9 Things Depressed People Are Tired Of Hearing

Even though one out of every 10 adults suffers from it and anti-depressant sales are higher than ever, depression is still a disease that is wildly misunderstood. Depression is a mental health condition that, yes, includes prolonged states of sadness, but can also result in physical exhaustion, suicidal thoughts, an inability to perform daily tasks, and disturbed appetite and sleep. It can be long-lasting or recurrent, depending on life’s circumstances. No matter the form it takes, though, depression doesn’t discriminate; anyone can be affected by it, cultural and social contexts aside.

You probably know someone in your life who is wrestling with depression, and it may be hard to know what to say to help her. Sometimes we say the wrong things, not on purpose, but because we aren’t used to talking about depression. And that’s OK — we’re not always going to get it right the first time. When I was wrestling with binge eating disorder and depression, countless friends or family members gave me advice that actually made me feel worse. I knew they were trying to be supportive, but if I had heard “Don’t stress so much” one more time, I might have screamed.

So, if someone you love is struggling to keep her head above the waters of depression and you don't know what to say, start by knowing that there are things you shouldn’t say. Here are the top nine.

1. "You Should Get Out More"

People who suffer from mental illnesses sometimes find it a struggle to leave the house, not because they're boring or have nothing to do, but because they are depleted of energy. Psychology professor and author of The Depression Cure Dr. Stephen Iladi says clinically depressed folks tend to pull themselves away from family and friends and emotionally shut down. A healthy alternative is to simply ask your friend if she wants to go do something low-key with you, like get a cup of coffee or take a walk in the park.

2. "Think About The People Who Have It Worse Than You"

Just because someone else is unhappy doesn't make me feel any better. In fact, saying this dismisses your friend's pain without even giving her the chance to talk about it. Avoid citing famine and war as reasons to perk up; it's already embarrassing enough to feel this sad. There are a million rational reasons why you should be happy — and that's one of the most frustrating parts about depression.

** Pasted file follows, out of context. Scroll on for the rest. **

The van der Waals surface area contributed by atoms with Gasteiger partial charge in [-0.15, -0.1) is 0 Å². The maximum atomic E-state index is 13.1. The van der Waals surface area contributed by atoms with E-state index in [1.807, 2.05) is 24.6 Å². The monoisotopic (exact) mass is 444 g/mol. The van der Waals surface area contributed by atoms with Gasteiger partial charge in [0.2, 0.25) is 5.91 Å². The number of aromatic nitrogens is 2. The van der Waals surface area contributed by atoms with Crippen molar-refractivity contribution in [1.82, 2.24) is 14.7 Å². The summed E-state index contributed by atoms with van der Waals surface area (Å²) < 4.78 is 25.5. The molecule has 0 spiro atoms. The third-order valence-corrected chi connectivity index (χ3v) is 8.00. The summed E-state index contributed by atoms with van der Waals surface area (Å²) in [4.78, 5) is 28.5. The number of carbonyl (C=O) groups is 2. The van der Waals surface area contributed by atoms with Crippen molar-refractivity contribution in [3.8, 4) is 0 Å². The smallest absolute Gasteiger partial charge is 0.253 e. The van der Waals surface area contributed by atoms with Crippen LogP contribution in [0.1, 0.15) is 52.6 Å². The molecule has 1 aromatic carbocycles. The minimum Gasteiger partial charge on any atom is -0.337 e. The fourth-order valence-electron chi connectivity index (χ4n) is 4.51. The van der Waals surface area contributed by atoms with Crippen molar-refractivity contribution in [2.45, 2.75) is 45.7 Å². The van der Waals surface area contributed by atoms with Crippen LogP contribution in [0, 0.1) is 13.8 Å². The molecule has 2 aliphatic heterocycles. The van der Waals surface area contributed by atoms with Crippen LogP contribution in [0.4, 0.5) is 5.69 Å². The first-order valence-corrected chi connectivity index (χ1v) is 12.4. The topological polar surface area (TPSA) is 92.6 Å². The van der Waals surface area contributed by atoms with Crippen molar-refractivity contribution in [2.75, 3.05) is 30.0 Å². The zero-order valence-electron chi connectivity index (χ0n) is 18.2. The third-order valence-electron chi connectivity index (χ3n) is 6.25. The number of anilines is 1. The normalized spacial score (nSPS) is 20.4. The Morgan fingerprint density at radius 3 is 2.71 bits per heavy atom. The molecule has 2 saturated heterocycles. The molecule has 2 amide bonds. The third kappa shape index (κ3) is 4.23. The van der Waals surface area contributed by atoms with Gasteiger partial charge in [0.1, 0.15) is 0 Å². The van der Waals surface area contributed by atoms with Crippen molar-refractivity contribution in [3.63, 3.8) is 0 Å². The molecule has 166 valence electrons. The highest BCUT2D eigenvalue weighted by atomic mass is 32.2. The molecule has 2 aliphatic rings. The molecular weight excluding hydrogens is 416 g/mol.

3. "Just Be Strong"

Psychologist Dr. Clifford Lazarus says phrases like this minimize what the person is going through, as if it's all just in their head. Individuals with depressive thoughts can't simply wish them away with rational thinking. It's not like they can simply snap out of the state they're in. Instead of telling them to buck up, ask if there are any ways you can help.

4. "Don't Talk About It So Much"

It's a difficult topic to discuss, but shutting someone down is the wrong way to go. You are most likely depriving them the thing they need most — a pair of non-judgmental ears. People deserve to tell their stories, and it's our job to listen. The more we hear the truth about this mental illness, which cuts across all cultural and social contexts, the more we can de-stigmatize depression and help others.

5. "Just Try A Different Medication"

Just because we take a few Advil for a headache doesn't mean popping a few pills when we are depressed is the answer. Medication isn't for everyone. In fact, recent research shows that one in every four Americans reported that their condition worsened after trying anti-depressants. Don't assume that everyone's problems can be solved with a brand new prescription.

6. "Have You Tried Eating Healthier?"

Although there are studies showing that what we eat affects our moods and overall wellbeing, prescribing a change in diet isn't a way to be supportive. And when someone is wrestling with clinical depression, it's not as simple as eating more vegetables in an attempt to remedy the chemical imbalances. If you want to help them eat better food, don't lecture them; lead by example, and maybe cook them a nice dinner.

7. "Chill Out"

If it were so easy to "go with the flow," don't you think we would? Dr. Adam Kaplin, a psychiatry professor at Johns Hopkins University, says it's best if we don't say things that make it seem like depressed people are going through this tough time because of a lack of coping skills or a personal weakness. Be a calm presence yourself, and that will undoubtedly be a positive influence.

8. "Cheer Up"

This one can be extra painful — the person you say it to wants to be happy, trust me. Author of Living With Depression Deborah Serani reminds us that, while we think they feel the basic kind of sadness that hits us sometimes, it's more than that. The feelings of hopelessness and helplessness are much harder to simply will away, so this nugget of advice doesn't do any good.

9. "But You Have No Reason To Be Depressed"

Sometimes there are life events, such as trauma or loss of a loved one, that trigger the symptoms of depression, but that's not always the case. By telling them they need a reason to be upset, you will likely exacerbate their pain — and make them feel devalued. Offer to take them to see a medical professional instead; like any other disease, depression needs to be treated properly.

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